Williamstown Police Station (copy)

Former Williamstown Police Chief Kyle Johnson and former Sgt. Scott McGowan are reported to have contributed to the racially and sexually charged work environment in the department after two independent investigations.

Late last year, The Eagle editorial board wrote that the departure of an embattled former Williamstown police chief would hopefully give the town an opportunity to restore trust and transparency at a department lacking in both.

As one chapter of controversy closed, however, another has opened — an even clearer sign of how badly this local force needs reform.

Recent reporting by The Berkshire Eagle investigations team revealed strong evidence that Sgt. Scott McGowan altered police records in 2005 in an apparent attempt to obscure his role in an alleged assault on a Williams College student.

According to interviews and documents obtained by The Eagle, Sgt. McGowan surreptitiously edited a police log entry pertaining to an April 2005 altercation on the Williams campus. Williamstown Police responded to a request for assistance from Williams College security after a student said a man who appeared intoxicated had gotten out of a car, yelled at him, pushed him and spit in his face.

Sgt. McGowan, through his attorney, denied that he falsified the records. But Kyle Johnson, who was chief of police in 2005, told The Eagle that Sgt. McGowan previously admitted assaulting the student and tampering with the police log information. Mr. Johnson’s account, corroborated by other officers who spoke to The Eagle, is referenced in a written complaint sent to the Williamstown Select Board and town manager earlier this month. The complaint, which is endorsed by the entire department except Sgt. McGowan and acting Chief Michael Ziemba, also alleges a pattern of bullying and verbal harassment by Sgt. McGowan against his department co-workers.

It’s not the only alarming behavior that Sgt. McGowan has displayed while working for the Williamstown Police Department. In 1999, Sgt. McGowan — then a part-time dispatcher in the town of Adams and a part-time officer in Williamstown — was arrested on a charge of domestic assault and battery after his then-partner said he threw her against a wall in her apartment. The woman later applied for and received a restraining order. McGowan admitted to facts sufficient to warrant a guilty finding and was ordered to receive private counseling. The case was continued without a finding.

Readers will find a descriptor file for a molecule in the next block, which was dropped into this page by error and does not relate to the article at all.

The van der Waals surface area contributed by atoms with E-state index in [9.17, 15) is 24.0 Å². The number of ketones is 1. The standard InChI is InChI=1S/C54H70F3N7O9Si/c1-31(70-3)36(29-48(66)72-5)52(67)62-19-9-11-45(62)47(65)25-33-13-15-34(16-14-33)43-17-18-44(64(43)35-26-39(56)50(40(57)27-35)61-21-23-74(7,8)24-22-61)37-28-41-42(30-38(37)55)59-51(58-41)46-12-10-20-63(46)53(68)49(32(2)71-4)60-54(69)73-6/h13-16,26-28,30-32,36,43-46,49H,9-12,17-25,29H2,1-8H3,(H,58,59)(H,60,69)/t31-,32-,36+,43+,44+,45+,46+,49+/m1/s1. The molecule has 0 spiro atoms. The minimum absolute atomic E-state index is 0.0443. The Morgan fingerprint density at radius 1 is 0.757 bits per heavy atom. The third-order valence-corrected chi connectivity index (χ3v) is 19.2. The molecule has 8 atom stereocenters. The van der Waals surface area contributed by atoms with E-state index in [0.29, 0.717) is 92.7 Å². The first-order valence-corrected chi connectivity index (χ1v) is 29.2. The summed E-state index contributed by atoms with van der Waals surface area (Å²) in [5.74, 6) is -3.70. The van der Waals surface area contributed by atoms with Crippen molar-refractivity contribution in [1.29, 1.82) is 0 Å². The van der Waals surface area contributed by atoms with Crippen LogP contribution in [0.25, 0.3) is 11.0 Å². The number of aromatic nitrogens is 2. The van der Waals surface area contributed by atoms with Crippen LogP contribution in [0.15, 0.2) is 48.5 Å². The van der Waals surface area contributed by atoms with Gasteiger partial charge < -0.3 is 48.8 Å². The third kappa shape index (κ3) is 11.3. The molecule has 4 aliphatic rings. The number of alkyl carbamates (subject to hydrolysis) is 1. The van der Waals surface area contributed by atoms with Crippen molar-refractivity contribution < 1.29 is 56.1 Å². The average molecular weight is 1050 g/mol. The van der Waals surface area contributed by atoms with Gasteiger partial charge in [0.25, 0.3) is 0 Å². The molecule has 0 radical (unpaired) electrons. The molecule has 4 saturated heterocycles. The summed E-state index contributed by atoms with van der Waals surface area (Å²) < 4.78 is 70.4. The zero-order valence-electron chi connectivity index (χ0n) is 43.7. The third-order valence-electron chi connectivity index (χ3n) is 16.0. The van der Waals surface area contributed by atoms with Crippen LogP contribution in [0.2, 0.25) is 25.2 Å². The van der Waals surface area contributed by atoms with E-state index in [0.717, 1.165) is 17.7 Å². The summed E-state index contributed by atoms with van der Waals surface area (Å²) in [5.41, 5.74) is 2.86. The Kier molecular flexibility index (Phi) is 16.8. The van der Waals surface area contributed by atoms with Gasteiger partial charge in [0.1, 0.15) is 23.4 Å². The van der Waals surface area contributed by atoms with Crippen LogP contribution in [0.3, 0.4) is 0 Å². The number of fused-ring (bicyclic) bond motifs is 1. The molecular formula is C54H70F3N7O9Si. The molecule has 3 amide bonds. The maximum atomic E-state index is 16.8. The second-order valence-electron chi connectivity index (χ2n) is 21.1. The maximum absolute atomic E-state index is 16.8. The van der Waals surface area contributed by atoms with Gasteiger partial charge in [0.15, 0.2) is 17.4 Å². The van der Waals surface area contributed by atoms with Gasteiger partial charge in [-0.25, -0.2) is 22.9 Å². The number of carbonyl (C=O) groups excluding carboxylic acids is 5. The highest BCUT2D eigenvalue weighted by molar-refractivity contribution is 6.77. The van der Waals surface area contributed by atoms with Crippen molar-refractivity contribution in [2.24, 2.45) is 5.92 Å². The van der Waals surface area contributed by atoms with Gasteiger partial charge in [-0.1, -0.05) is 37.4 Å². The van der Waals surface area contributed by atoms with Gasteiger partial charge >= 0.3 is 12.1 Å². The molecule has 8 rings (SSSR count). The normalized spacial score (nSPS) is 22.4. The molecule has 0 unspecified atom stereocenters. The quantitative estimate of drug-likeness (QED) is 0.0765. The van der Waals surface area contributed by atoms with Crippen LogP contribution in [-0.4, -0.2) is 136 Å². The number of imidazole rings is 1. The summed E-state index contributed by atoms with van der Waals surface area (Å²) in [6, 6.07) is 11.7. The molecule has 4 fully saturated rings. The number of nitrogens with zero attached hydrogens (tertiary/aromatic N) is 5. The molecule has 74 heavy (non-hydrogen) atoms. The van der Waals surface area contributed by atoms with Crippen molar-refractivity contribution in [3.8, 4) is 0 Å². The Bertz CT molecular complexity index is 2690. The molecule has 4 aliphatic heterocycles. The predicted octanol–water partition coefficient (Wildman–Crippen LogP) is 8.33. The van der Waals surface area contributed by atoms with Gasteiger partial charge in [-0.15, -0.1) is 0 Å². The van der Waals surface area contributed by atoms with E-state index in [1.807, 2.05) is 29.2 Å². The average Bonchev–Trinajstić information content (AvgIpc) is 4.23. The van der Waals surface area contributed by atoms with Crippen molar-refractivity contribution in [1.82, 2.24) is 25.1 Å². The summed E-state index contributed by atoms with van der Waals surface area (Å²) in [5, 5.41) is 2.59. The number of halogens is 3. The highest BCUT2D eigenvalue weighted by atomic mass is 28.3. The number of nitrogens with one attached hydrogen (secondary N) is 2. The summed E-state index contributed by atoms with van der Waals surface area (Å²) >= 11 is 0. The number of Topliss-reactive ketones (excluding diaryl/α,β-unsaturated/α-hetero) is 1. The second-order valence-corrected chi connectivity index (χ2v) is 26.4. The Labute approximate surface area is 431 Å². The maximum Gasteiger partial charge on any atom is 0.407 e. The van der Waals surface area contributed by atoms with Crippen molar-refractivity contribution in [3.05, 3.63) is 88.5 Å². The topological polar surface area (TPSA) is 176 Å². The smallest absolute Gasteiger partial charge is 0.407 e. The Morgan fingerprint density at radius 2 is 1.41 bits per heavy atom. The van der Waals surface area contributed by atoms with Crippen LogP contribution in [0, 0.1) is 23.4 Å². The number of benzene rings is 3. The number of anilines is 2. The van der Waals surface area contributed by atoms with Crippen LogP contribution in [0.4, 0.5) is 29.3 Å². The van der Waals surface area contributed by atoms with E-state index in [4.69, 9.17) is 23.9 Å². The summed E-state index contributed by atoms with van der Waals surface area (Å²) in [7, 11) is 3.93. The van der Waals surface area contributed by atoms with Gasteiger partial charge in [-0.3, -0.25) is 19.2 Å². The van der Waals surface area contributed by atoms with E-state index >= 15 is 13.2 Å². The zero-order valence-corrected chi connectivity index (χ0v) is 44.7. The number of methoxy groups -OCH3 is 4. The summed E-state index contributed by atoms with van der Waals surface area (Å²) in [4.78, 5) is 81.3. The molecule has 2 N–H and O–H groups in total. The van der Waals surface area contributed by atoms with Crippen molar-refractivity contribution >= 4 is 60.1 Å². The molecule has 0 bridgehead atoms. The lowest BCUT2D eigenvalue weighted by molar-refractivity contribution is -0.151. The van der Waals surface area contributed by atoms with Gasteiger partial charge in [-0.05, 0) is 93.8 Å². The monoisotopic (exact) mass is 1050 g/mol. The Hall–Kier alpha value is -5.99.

Sgt. McGowan was a major figure in a department scandal last year, saying he had suffered retribution for calling out instances of alleged sexual and racial harassment by Mr. Johnson, the former chief who stepped down in December. Amid the department’s internal strife, Sgt. McGowan presented himself as a whistleblower seeking to rehabilitate the department’s problematic practices from within. That image the sergeant sought to project, however, is undermined by these recent revelations. As the town reviews the officers’ complaint, it should make it a priority to determine whether McGowan falsified police records to conceal his connection to an assault on a college student. If substantiated, McGowan should be off the force immediately.

Unfortunately, this department’s issues run deeper than any one officer’s behavior. Earlier this month, the department disciplined three officers for improperly using the state’s criminal information database without any “criminal justice purpose” — a violation that targeted 20 people who “were mostly critics of our department,” according to acting Chief Ziemba, who said the discipline for the offending officers includes suspension and retraining.

Between the database violations, the complaint against Sgt. McGowan and the former chief’s roiling departure, there is a worrisome through-line. This force is in desperate need of a reckoning to root out a culture of unaccountability and inexcusable conduct. Without it, the local force’s mission to serve and protect is delegitimized — a stain unfortunately borne by even those officers who have not participated in such conduct.

The town must move with diligence, introspection and transparency to get to the bottom of what appear to be deep-seated issues within the department. This objective should be front of mind for local officials as Williamstown seeks a new town manager.

Police departments need to inspire trust in the communities they serve, and this force is far from that. Only through creating a culture of accountability can the Williamstown Police Department get that trust back.